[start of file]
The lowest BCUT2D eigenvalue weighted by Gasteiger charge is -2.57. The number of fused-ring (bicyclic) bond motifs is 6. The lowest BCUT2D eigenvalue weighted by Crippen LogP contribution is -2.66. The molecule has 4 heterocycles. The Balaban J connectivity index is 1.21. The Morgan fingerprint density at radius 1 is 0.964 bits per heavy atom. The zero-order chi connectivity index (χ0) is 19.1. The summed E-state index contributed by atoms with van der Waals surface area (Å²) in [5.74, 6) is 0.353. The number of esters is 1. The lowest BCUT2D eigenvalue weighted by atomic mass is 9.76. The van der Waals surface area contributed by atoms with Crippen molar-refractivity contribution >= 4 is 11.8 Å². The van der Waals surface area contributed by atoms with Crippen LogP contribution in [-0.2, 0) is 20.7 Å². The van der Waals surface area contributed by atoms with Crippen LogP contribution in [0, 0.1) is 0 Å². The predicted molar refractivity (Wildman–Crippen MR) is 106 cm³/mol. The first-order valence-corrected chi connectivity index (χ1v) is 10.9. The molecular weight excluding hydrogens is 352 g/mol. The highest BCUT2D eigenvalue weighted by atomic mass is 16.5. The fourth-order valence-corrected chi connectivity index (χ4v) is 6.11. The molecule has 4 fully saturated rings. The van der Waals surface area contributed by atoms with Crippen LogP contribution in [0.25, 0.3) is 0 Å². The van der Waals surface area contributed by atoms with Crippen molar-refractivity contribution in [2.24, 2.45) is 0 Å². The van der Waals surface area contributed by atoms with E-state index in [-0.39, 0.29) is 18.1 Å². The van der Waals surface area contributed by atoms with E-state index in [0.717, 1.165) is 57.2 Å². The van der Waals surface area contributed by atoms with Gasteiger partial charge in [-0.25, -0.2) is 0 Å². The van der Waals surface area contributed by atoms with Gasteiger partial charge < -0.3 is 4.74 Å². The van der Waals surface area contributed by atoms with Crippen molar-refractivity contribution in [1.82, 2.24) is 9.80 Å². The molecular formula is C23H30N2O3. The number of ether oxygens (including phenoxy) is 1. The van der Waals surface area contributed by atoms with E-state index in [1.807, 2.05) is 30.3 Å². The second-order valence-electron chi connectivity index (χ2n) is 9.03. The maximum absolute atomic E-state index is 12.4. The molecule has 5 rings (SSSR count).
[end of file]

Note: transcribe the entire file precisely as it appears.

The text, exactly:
The lowest BCUT2D eigenvalue weighted by Gasteiger charge is -2.57. The number of fused-ring (bicyclic) bond motifs is 6. The lowest BCUT2D eigenvalue weighted by Crippen LogP contribution is -2.66. The molecule has 4 heterocycles. The Balaban J connectivity index is 1.21. The Morgan fingerprint density at radius 1 is 0.964 bits per heavy atom. The zero-order chi connectivity index (χ0) is 19.1. The summed E-state index contributed by atoms with van der Waals surface area (Å²) in [5.74, 6) is 0.353. The number of esters is 1. The lowest BCUT2D eigenvalue weighted by atomic mass is 9.76. The van der Waals surface area contributed by atoms with Crippen molar-refractivity contribution >= 4 is 11.8 Å². The van der Waals surface area contributed by atoms with Crippen LogP contribution in [-0.2, 0) is 20.7 Å². The van der Waals surface area contributed by atoms with Crippen LogP contribution in [0, 0.1) is 0 Å². The predicted molar refractivity (Wildman–Crippen MR) is 106 cm³/mol. The first-order valence-corrected chi connectivity index (χ1v) is 10.9. The molecular weight excluding hydrogens is 352 g/mol. The highest BCUT2D eigenvalue weighted by atomic mass is 16.5. The fourth-order valence-corrected chi connectivity index (χ4v) is 6.11. The molecule has 4 fully saturated rings. The van der Waals surface area contributed by atoms with Crippen LogP contribution in [0.25, 0.3) is 0 Å². The van der Waals surface area contributed by atoms with Crippen molar-refractivity contribution in [2.24, 2.45) is 0 Å². The van der Waals surface area contributed by atoms with E-state index in [-0.39, 0.29) is 18.1 Å². The van der Waals surface area contributed by atoms with E-state index in [0.717, 1.165) is 57.2 Å². The van der Waals surface area contributed by atoms with Gasteiger partial charge in [-0.25, -0.2) is 0 Å². The van der Waals surface area contributed by atoms with Gasteiger partial charge < -0.3 is 4.74 Å². The van der Waals surface area contributed by atoms with Crippen molar-refractivity contribution in [1.82, 2.24) is 9.80 Å². The molecular formula is C23H30N2O3. The number of ether oxygens (including phenoxy) is 1. The van der Waals surface area contributed by atoms with E-state index in [1.807, 2.05) is 30.3 Å². The second-order valence-electron chi connectivity index (χ2n) is 9.03. The maximum absolute atomic E-state index is 12.4. The molecule has 5 rings (SSSR count).